With lid 130 in its open position as in FIG. 1 whereby potty bench 50 is disposed in its potty configuration with basin 65 supporting splashguard 190 disposed in basin cradle in its operative position underlying potty seat opening 61 formed in potty seat 60, a young child may sit on seating face 125 and urinate and or defecate into potty seat opening 61, whereby the urine and feces passes downwardly through potty seat opening 61 and into collection chamber 166 through open top 163A of basin 65. Young boys have small, immature penises, which tend to stick straight out when the child is in a seated position on seating face 125. As a result, when a young boy sits on seating face 125 and to use potty bench 50 for urinating, the stream of urine produces from the child's penis tends to pass over potty seat 60 and outwardly onto the floor over front end 54 of base 21. However, the location of inner face 165 of shield 192 projecting upwardly through potty seat opening 61 and above seating face 125 at forward end 62 of potty seat opening 61 confronts the child's penis while he is sitting on seating face 125, in which the stream of urine directed from the penis is deflected by inner face 165 into collection chamber 166 of basin 65 through potty opening 61, in accordance with the principle of the invention. The substantial bowl/concave shape of inner face 165 of shield 192 of splashguard 190 prevents the urine hitting it from splashing outwardly, and serves to consolidate the urine hitting it and direct it into collection chamber 166 through potty seat opening 61, in accordance with the principle of the invention.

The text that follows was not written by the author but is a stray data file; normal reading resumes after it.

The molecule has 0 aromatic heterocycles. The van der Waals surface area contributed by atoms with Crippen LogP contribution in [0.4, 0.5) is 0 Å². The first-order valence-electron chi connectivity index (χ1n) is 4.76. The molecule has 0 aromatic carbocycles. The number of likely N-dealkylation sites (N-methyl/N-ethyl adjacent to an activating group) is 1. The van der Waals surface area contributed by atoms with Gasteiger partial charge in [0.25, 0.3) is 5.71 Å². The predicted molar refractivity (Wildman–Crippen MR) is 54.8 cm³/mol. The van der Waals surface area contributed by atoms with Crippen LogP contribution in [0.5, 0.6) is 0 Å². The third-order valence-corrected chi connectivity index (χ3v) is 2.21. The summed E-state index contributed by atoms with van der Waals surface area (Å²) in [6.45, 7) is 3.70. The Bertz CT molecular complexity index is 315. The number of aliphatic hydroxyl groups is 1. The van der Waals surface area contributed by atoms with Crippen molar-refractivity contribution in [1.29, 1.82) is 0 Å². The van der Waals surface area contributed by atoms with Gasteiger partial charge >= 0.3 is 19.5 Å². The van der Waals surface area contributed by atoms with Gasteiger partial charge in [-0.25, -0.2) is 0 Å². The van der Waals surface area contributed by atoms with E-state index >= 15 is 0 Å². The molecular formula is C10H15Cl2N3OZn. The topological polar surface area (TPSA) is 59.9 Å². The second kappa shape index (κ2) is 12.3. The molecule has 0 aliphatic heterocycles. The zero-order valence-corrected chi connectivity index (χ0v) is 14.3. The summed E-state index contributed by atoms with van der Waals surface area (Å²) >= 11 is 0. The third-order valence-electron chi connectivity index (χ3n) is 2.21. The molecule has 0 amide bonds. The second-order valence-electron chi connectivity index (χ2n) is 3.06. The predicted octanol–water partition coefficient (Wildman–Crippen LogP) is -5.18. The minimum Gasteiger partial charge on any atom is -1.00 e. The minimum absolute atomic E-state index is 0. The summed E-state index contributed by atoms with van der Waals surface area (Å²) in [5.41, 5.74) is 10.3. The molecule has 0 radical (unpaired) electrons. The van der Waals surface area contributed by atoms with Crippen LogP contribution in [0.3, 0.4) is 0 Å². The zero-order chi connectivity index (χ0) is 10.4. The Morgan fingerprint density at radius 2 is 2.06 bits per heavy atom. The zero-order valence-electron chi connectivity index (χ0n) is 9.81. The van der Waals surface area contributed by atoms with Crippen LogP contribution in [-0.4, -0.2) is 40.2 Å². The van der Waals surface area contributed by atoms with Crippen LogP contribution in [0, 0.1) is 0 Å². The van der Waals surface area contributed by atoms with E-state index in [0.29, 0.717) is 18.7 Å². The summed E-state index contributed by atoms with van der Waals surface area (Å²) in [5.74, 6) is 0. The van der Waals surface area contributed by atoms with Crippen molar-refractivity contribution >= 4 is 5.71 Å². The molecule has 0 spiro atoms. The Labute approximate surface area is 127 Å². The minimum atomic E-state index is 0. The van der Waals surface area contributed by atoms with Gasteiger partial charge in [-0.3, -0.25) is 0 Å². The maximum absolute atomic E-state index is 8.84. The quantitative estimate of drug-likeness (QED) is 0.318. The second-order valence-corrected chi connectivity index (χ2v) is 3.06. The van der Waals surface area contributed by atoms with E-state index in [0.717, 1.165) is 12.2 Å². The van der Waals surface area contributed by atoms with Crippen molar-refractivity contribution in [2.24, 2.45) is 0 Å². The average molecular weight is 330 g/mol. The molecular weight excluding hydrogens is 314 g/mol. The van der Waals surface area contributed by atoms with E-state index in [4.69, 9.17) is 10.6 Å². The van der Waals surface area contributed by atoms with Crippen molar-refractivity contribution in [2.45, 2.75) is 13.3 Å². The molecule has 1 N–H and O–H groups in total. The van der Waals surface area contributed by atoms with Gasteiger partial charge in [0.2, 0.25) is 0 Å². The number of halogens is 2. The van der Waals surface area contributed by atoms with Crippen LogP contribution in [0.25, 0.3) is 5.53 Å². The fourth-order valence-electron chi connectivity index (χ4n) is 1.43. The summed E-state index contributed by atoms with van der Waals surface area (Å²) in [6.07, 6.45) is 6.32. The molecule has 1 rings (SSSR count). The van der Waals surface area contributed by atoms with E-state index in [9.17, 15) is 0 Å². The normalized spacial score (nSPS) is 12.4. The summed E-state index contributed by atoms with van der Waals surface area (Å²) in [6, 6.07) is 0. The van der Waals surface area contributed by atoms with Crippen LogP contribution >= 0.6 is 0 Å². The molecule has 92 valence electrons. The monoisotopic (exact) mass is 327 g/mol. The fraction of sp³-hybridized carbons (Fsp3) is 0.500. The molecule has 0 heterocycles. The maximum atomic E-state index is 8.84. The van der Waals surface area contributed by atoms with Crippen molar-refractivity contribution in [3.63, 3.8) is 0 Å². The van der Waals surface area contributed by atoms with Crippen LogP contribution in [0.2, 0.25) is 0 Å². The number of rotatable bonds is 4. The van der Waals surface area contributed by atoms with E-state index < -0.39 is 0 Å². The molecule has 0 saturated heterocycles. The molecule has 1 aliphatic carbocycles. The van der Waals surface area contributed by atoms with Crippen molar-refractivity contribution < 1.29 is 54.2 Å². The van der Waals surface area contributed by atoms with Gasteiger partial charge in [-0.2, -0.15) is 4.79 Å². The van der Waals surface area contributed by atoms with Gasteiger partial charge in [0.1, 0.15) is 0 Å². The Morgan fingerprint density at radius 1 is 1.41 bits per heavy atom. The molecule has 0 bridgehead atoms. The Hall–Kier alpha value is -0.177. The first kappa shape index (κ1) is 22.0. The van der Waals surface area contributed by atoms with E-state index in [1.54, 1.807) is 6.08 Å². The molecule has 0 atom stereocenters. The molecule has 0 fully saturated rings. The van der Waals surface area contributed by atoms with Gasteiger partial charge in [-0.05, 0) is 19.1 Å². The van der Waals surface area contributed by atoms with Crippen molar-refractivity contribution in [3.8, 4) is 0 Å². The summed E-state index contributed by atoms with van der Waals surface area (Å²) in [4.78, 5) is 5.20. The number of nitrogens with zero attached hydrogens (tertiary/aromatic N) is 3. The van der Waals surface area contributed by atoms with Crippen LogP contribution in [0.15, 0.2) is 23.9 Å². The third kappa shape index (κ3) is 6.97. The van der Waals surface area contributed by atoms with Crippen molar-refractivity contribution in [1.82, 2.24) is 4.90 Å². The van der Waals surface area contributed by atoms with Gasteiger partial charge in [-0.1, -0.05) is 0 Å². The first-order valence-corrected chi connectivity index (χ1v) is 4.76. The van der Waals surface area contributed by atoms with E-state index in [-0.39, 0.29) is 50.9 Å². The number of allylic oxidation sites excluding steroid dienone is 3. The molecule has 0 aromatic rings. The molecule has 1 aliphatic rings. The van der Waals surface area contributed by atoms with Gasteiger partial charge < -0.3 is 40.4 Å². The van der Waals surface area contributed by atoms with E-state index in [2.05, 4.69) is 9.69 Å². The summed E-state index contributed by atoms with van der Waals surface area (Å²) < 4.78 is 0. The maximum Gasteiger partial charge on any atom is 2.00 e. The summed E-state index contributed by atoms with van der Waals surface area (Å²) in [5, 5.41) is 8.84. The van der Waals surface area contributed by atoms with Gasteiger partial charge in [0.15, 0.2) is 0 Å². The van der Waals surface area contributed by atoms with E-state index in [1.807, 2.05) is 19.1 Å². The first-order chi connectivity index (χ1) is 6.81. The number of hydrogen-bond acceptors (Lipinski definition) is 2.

After a child uses potty bench 50 for defecation and urination, lid 130 may be closed. When lid 130 closes, its lower face 137 hits upper end 193 of splashguard 190, in which the weight of lid 130 deflects splashguard 190 downwardly into basin 65 allowing lid 130 to assume its closed position.

To remove basin 65 from basin cradle 110, handle 169 is taken up by hand and basin 65 is pulled outwardly from basin cradle 110 through opening 150. As basin 65 is pulled outwardly from cradle basin 110 through opening 150, outer face 196 of shield 192 confronting rim 64 interacts with rim 65 of potty seat 60 at forward end 62 of potty seat opening 61 and is deflected downwardly into collection chamber 166 through potty seat opening 61 as shown in FIG. 5 bringing outer face 196 of shield 192 into engagement with lower face 126 of potty seat 60 between rim 64 and front extremity 121 of potty seat 60. At this point, basin 65 is free to be removed from base 51 simply by pulling free of basin cradle 110 through opening 150. When basin 65 is pulled free of base 51, splashguard 190 automatically assumes is upright, raised position. At this point, waste collected in collection chamber 166 may be poured into a toilet through spout 167 and then basin 65 and splashguard 190 cleaned before reinserting basin 65 back into basin cradle 110. Because splashguard 190 is releasably attached to basin 65, it can be easily removed, cleaned, and then reinstalled.